The Russian court resembled a Fabergé egg with a time bomb inside it. But the composer Peter Ilyich Tchaikovsky had his private equivalent: recent research has suggested that he was blckmailed into taking his own life because of threats to ruin him by exposing his homosexuality. Not surprisingly, Matthew Hawkins' Fresh Dances for the Late Tchaikovsky emphasized not ony the rapturous quality of his music but also its intensity. At first, it could hardly bediscerned. As members of the audience took their seats in the circle and gallery of London's Hackney Empire, a perfectly preserved Victorian music hall, they gazed into the pit, able to hear but not see the Endymion Ensemble. They then mused on the function of an elongated catwalk extending from the front of the stage to the doors facing it. Onstage, the ritualised elegance of the Russian Court itself was seen , and its passion, dignity and wilful obliviousness to the outside world made it difficult to dispel the idea of imminent collapse. Fantasy offered one means of escape. Soas the intricate mathematics of the dancers' movements collapsed, hallucination took over and th evening ended with a parody of the toys from the Nutcracker: grotesque, portmanteau objects with people inside them, like a fashion display from a neighbouring planet. And dance gave way to visual sensation as the inspired costumes threatened to steal the show.
From the moment the Endymion Ensemble walked up on stage one by one, continuing to play, the division between audience and performer was questioned in true music-hall fasion, a doubt that is only reinforced by recognisable personae. For, as in dreams, or the Baroque court masque, Fresh Dances featured real people, playing themselves. Rose English appeared, dancing with the company but doing so in her own fashion like a built-in alienation effect, but mainly acting as an erotic icon, striding about in eleborate tights and tightly laced boots: a buxom Principal Boy-cum-ringmaster-cum-dominatrix straight out of an Angela Carter fantasy. At another point in the evening, a second visitor made her way across the catwalk. Corseted, frilled and furbelowed by the designer Pearl, and wearing a riding outfit that wanted to be a wedding dress, she strolled distractedly among the dancers as if looking for something she had forgotten. Suddenly she started to speak. Where was she, she asked nobody in particular, that horseman she had once seen riding by? Would he ever return? And roaming among knots of dancers, she suddenly burst into song. Unfocused, unbridled, Fenella Fielding has always been an anarchic stage presence, Hawkins managed to restrain her until the second half, when from the orchestra pit she performed a Victorian drawing-room song, archly and with more than a hint of dementia. Later, a simple trick allowed her to fill the stage. As she walked forward to confron t the audience, the traain of her skirt extended up as well as back and sideways, so that suddenlt she became part of the set, like the musicians who had played in full view of the audience for almost the entire evening.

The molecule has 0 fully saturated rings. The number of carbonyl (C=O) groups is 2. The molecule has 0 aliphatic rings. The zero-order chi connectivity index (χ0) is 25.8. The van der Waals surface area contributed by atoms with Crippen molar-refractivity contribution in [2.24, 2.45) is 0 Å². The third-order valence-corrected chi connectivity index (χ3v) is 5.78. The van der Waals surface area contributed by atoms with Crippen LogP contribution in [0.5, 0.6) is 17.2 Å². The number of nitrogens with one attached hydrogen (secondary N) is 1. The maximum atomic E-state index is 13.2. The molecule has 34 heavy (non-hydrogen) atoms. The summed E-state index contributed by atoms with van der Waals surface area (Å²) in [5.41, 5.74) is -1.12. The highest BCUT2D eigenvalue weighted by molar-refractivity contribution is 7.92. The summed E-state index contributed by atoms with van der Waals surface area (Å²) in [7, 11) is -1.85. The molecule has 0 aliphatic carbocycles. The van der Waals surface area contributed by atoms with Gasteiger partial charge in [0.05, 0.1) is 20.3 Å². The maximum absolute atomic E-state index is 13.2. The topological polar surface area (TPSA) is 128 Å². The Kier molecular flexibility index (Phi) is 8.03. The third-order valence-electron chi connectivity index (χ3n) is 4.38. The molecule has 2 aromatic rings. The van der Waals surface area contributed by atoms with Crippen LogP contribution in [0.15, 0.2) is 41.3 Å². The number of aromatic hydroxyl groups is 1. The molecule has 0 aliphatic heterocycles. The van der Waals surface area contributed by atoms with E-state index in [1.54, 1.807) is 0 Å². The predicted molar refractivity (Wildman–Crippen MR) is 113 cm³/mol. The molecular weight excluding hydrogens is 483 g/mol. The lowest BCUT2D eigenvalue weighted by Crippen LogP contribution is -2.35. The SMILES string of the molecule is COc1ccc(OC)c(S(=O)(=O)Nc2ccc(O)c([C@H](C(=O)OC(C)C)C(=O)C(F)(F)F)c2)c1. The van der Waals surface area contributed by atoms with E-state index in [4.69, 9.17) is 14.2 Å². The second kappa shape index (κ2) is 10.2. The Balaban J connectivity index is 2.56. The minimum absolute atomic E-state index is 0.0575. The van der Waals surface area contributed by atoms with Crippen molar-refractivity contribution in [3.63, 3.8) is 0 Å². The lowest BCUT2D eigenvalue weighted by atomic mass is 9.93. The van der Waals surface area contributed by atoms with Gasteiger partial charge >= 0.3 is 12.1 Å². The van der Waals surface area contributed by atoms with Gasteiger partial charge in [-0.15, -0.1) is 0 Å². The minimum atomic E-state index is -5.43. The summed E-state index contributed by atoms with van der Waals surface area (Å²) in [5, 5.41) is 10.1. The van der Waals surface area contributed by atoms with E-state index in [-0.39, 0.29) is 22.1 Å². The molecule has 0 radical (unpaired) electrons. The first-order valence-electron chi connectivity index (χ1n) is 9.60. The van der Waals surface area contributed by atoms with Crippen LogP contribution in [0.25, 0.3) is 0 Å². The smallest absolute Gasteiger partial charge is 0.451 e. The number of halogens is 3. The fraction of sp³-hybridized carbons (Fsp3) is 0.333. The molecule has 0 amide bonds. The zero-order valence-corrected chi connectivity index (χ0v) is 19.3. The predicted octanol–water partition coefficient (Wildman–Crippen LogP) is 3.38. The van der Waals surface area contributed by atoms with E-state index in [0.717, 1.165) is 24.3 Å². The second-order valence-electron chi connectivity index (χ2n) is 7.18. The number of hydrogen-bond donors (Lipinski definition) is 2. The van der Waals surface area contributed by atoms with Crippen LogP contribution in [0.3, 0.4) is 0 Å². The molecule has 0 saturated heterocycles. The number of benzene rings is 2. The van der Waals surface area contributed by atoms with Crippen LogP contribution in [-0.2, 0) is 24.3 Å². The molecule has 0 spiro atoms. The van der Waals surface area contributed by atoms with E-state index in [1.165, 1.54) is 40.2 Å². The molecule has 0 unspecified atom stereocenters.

Yest histrionics were balanced by athletics. As befits the music of a genius regarded as a martyr to his own sexuality, Matthew Hawkin's choreography was as competitive and intense as Tchaikovsky's music, notoriously exhausing for performers. In Fresh Dances... it was presented as intense and self-centred; lighting designer Martin Richman moved the male dancers through zones of red and blue so powerful that that the very idea of a stage-turned concert platform was forgotten. Hawkins himself remained a hermetic presence. In heavy make-up, he appeared in court shoes and tight tunic-like tops ip to his chin, with sleeves so loosely connected to the rest of the gament that the hair pof his armpits protruded, a perfect sculptural illustration of repression as a spur to sexual 'perversity'. Kinky, lavish, perfectly imagined, each costume contained a proposition taken to its extreme. Only masque or pantomime could accomodate such lavish perfection. As the idea of escape into a world of unalloyed aestheticism developed, however, so did the felt need for that escape. Late in the second half, Fielding stopped the show by leaning on a piano and delivering a song in fits and starts, with all manner of archness. Oddly, this parlour turn and Hawkins' controlled eroticism served the same purpose: to place the audience inside and outside the action simultaneously, as if keeping and knowing what was an open secret. But what exactly does that mean? Open secret are still secrets after all. At the end of the day, Fresh Dances... could still be classified under 'Critical essays', essai meaning attempt. And what an attempt.